Duck

like a duck to water

Meaning: to do something very quickly and enjoy doing it.

Example: She's taken to her grandmother's house like a duck to water. Read on

goose egg

Meaning: zero

Example: We had a good game, but the score was goose egg. Read on

sitting duck

Meaning: to be an easy target

Example: The fact that she had no backup plan in case she got caught made her a sitting duck. Read on

ugly duckling

Meaning: a young person who turns out to be beautiful or talented against all expectations.

Example: Some people think they've turned into an ugly duckling whereas the truth is they are & look the same as they used to in their childhood. Read on

play duck and drakes

Meaning: ing: - to carelessly misuse one's wealth - to behave recklessly - use selfishly to suit oneself - waste duck and drakes is also a name of stone skipping or skimming game, a pastime game of throwing flat stones across water so as to make them bounce off the surface. Examples: 1. He lost his job for playing ducks and drakes with the fund of corporation. 2. Jane played duck and drakes with the financial system of company. 3. George W. Bush had played duck and drakes with the economy of USA. 4. Hey, let’s play duck and drakes on the lake. Origin: 1575–85; from a fancied likeness to a waterfowl's moveme

Example: ing: - to carelessly misuse one's wealth - to behave recklessly - use selfishly to suit oneself - waste duck and drakes is also a name of stone skipping or skimming game, a pastime game of throwing flat stones across water so as to make them bounce off the surface. Examples: 1. He lost his job for playing ducks and drakes with the fund of corporation. 2. Jane played duck and drakes with the financial system of company. 3. George W. Bush had played duck and drakes with the economy of USA. 4. Hey, let’s play duck and drakes on the lake. Origin: 1575–85; from a fancied likeness to a waterfowl's moveme Read on

lame duck

Meaning: ing: - a person or thing that is disabled, helpless, ineffective, or inefficient. - somebody, especially an elected official - who cannot influence events any more - a person or company that is in trouble - someone who is in the last period of a term in an elective office and cannot run for reelection - a person or thing that isn't properly able to function, especially one that was previously proficient. - having lost a re-election bid Examples: 1. Knowing she would be lame duck, the mayor decided to resign from office early and retire. 2. You can’t expect a lame duck President to get much accomplished. 3. The best way to avoid being a lame duck in office is to not get elected for another term. 4. You can't expect much from a lame duck. 5. As a lame duck, there's not a lot I can do. 6. The President was a lame duck during the end of his second term. 7. What do you expect from a lame-duck mayor? Origin: [1755–65]. This expression originated in the 1700s and then meant a stockbroker who did not meet his debts. It was transferred to officeholders in the 1860s. The explanation of 'lame duck' is frequently applied to politicians who are known to be in their closing term of staff, when colleagues and electors look toward a successor. It is also sometimes used to explain office-holders who have lost an election but have not yet left off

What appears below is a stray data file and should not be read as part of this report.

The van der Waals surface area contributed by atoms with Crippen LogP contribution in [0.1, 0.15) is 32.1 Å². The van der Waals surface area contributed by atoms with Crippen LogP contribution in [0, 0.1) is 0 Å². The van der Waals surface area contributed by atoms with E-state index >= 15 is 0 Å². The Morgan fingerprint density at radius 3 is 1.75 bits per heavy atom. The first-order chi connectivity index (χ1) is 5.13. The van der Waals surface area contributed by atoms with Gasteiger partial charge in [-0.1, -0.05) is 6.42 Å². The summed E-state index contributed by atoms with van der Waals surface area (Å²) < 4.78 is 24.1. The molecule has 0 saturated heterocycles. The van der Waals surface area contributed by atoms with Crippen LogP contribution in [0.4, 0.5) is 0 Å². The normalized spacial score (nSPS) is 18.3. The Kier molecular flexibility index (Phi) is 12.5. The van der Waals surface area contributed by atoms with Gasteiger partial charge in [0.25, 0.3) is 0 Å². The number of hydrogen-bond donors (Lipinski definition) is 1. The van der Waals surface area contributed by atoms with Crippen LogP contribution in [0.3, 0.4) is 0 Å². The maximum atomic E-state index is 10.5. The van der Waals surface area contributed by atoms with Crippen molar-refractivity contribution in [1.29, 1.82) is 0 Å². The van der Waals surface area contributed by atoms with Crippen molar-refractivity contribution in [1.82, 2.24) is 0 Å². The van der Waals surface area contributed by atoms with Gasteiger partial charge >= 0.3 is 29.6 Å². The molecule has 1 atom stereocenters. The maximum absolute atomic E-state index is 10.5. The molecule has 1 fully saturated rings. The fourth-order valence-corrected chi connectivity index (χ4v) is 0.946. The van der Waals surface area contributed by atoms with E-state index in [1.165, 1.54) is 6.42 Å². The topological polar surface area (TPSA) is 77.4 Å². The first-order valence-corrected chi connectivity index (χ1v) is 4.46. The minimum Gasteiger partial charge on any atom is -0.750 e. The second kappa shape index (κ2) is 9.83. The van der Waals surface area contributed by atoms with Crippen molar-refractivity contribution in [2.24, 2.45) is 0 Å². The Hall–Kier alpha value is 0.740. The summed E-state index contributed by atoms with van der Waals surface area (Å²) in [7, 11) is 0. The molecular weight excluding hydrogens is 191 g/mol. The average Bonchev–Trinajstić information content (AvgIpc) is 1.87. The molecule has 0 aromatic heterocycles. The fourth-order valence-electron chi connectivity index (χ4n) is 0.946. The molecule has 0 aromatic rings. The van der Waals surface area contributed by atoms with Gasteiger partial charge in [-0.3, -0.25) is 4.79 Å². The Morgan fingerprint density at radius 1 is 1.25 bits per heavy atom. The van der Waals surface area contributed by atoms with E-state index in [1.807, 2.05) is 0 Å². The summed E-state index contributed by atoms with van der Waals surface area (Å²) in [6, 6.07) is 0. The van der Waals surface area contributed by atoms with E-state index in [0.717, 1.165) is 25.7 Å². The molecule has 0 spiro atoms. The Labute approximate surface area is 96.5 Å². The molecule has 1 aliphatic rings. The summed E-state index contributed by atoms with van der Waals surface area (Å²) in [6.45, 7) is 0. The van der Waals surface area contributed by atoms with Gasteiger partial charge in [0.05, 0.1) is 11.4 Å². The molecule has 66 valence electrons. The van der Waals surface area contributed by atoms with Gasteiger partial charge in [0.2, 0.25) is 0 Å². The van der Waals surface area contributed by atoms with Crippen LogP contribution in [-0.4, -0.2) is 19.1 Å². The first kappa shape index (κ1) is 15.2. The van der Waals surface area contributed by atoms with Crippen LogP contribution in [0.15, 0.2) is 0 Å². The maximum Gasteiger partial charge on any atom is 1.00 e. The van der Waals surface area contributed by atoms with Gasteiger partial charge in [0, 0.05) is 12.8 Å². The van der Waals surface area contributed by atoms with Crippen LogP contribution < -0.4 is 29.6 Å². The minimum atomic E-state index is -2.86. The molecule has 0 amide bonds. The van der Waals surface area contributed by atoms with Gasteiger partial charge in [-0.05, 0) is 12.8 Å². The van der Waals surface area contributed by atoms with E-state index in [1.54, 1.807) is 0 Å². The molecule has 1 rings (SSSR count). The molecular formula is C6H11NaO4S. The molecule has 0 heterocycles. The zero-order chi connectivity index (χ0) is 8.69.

Example: ing: - a person or thing that is disabled, helpless, ineffective, or inefficient. - somebody, especially an elected official - who cannot influence events any more - a person or company that is in trouble - someone who is in the last period of a term in an elective office and cannot run for reelection - a person or thing that isn't properly able to function, especially one that was previously proficient. - having lost a re-election bid Examples: 1. Knowing she would be lame duck, the mayor decided to resign from office early and retire. 2. You can’t expect a lame duck President to get much accomplished. 3. The best way to avoid being a lame duck in office is to not get elected for another term. 4. You can't expect much from a lame duck. 5. As a lame duck, there's not a lot I can do. 6. The President was a lame duck during the end of his second term. 7. What do you expect from a lame-duck mayor? Origin: [1755–65]. This expression originated in the 1700s and then meant a stockbroker who did not meet his debts. It was transferred to officeholders in the 1860s. The explanation of 'lame duck' is frequently applied to politicians who are known to be in their closing term of staff, when colleagues and electors look toward a successor. It is also sometimes used to explain office-holders who have lost an election but have not yet left off Read on

Idiom of the Day

play it by ear

Meaning: improvise; act without preparation.

Example: Rather than adopting a new academic strategy, the principal decided to play it by ear. Read on

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